Transboundary water resources and public health in the U.S.-Mexico border region

R. G. Varady, M. D. Mack

Research output: Contribution to journalReview article

21 Scopus citations

Abstract

The 'Ambos Nogales Water Project' represents an interdisciplinary study of water management policy in a community straddling the U.S.-Mexico border. The project was a joint effort undertaken from 1989 through 1993 by the Udall Center for Studies in Public Policy at the University of Arizona and El Colegio de la Frontera Norte (COLEF) in Nogales, Sonora. Funding was provided by the Ford Foundation. Three key water management issues were the research focus: quantity (water supply), sewerage (water and waste removal), and quality. All three have inseparable linkages with public health. Regarding quantity, the study revealed that entire neighborhoods, especially in Nogales, Sonora, are unsupplied or undersupplied with running water, suggesting negative implications for the health of residents on both sides of the border. Sewerage systems do not reach many neighborhoods in Nogales, Sonora. Even sewered areas are problematic due to breaks in poorly maintained systems, resulting in leaks to the aquifer and threats to groundwater quality. A pilot, water sample survey to assess water quality of area wells revealed significant bacteriologic contamination due to wastewater, elevated nitrate levels, and detectable concentrations of volatile organic compounds, all of which have potentially deleterious health effects. The project database offers an opportunity to analyze environment-related health problems in Ambos Nogales. The authors were not involved in the primary water resources research or sampling surveys that are the background of this essay. They have employed the data generated to discuss previously unaddressed public health aspects of the work and reviewed some of the project's implications within the larger context of research on U.S.-Mexico border environmental health. The project itself contributes a model for cooperative, transboundary research on an important set of factors affecting public health. Project outputs are particularly valuable given that the newly created North American Development Bank (NADBank) and its sister institution, the Border Environmental Cooperation Commission (BECC), have identified water-related problems as their initial priority to improve quality of life in the border region.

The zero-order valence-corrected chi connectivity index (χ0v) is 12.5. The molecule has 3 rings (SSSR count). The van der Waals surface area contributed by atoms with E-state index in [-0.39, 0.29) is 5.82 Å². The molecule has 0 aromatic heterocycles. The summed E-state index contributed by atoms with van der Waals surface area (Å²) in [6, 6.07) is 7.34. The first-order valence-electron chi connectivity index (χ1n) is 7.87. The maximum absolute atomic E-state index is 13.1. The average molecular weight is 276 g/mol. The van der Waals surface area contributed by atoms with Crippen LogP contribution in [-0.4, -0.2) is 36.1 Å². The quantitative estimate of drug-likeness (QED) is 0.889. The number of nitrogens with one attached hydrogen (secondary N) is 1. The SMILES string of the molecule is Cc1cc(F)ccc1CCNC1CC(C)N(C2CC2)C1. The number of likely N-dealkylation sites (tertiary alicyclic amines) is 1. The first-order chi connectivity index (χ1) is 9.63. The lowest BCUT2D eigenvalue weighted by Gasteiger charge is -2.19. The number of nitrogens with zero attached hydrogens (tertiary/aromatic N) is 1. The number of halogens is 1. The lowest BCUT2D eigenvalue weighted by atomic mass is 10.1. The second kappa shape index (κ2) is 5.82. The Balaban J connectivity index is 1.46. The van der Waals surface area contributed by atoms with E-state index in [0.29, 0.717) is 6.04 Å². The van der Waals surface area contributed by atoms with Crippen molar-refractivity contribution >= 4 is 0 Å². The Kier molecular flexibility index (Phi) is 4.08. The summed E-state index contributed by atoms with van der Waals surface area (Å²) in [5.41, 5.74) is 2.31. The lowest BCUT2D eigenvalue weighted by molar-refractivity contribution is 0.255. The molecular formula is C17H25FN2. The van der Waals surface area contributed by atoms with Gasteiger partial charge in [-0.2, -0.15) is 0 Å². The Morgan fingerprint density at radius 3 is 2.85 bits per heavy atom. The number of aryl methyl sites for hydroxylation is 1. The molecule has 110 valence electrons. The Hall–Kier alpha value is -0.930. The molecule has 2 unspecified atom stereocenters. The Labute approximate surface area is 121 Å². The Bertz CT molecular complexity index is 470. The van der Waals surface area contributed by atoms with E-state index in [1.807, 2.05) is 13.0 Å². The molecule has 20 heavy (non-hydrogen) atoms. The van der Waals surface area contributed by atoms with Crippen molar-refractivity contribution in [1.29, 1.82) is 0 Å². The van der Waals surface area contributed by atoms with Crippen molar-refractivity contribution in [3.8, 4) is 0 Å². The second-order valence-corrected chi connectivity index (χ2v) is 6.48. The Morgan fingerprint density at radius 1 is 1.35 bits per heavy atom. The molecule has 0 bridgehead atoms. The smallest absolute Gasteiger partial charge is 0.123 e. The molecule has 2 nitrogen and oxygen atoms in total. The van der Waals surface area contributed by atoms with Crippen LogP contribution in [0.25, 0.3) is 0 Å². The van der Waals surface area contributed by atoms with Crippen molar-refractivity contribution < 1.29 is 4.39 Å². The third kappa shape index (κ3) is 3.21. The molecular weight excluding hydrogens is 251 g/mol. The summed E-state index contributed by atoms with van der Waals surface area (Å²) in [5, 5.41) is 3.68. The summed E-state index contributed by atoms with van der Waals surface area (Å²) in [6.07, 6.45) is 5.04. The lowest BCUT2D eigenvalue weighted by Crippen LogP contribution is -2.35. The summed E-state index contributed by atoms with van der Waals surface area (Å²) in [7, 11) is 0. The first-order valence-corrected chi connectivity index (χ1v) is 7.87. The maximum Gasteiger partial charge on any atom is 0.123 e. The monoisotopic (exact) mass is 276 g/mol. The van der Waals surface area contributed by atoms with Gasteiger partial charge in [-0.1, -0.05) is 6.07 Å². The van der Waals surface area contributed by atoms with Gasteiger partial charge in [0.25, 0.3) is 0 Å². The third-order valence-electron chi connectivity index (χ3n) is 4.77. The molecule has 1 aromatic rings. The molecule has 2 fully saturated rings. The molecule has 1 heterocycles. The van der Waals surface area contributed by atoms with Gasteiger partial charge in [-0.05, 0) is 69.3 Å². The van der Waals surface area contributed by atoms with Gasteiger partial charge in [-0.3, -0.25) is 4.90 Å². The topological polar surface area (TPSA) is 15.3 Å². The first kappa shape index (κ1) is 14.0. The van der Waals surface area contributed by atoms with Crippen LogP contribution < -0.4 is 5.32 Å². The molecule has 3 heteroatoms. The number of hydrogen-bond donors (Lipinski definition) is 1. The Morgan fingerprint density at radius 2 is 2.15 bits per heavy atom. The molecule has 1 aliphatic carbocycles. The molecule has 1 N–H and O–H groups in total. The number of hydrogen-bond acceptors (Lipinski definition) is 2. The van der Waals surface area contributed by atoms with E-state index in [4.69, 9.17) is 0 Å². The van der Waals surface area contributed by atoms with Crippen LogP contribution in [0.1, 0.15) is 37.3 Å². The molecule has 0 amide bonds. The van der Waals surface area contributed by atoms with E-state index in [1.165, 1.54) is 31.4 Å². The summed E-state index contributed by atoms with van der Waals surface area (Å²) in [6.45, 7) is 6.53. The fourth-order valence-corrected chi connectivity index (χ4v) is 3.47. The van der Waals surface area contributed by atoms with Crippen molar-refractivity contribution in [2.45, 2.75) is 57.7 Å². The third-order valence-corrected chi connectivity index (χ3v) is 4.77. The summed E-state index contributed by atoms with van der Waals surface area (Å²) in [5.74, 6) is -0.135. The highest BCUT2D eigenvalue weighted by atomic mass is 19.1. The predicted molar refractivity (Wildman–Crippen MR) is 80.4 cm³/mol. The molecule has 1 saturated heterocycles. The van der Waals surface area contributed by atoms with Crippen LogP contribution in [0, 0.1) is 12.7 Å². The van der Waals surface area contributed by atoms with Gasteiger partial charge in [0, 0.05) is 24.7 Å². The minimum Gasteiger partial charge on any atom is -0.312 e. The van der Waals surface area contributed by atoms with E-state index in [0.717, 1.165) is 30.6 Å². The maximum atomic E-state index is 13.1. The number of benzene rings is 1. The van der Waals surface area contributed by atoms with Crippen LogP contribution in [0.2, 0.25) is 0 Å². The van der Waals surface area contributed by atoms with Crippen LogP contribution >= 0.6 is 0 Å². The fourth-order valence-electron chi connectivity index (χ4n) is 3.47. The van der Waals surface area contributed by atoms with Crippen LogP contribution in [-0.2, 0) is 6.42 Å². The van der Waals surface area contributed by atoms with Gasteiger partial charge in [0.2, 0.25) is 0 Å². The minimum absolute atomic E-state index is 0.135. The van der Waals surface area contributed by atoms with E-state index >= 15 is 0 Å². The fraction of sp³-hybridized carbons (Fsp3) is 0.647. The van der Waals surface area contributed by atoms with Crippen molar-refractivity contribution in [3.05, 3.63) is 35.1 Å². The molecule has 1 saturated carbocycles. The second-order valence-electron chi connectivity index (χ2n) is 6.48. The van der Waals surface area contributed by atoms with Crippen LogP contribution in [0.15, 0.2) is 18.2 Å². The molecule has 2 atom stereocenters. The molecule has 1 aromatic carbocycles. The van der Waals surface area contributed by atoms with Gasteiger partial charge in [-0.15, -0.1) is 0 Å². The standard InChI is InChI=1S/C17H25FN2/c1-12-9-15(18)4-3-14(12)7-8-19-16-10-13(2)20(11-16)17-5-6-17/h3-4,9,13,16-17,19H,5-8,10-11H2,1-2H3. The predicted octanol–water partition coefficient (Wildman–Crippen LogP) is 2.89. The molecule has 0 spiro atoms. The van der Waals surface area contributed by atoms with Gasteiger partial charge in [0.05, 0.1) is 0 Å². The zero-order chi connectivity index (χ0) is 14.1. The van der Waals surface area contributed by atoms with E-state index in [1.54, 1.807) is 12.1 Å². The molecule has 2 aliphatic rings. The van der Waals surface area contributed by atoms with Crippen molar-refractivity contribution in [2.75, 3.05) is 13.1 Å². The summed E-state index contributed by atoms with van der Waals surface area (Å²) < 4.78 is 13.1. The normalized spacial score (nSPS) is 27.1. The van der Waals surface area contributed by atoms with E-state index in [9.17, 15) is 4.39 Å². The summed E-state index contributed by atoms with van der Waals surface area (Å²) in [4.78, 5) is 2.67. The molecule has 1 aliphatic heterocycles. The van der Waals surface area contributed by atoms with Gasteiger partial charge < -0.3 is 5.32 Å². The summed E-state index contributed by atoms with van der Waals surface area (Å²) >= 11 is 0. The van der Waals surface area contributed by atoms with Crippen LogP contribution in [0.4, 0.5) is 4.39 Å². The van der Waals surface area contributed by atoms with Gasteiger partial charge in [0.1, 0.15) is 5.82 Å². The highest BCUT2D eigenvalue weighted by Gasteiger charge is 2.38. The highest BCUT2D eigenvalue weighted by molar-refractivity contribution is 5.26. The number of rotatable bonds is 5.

Original languageEnglish (US)
Pages (from-to)8-14
Number of pages7
JournalJournal of environmental health
Volume57
Issue number8
StatePublished - Apr 19 1995

ASJC Scopus subject areas

  • Public Health, Environmental and Occupational Health
  • Management, Monitoring, Policy and Law
  • Health, Toxicology and Mutagenesis

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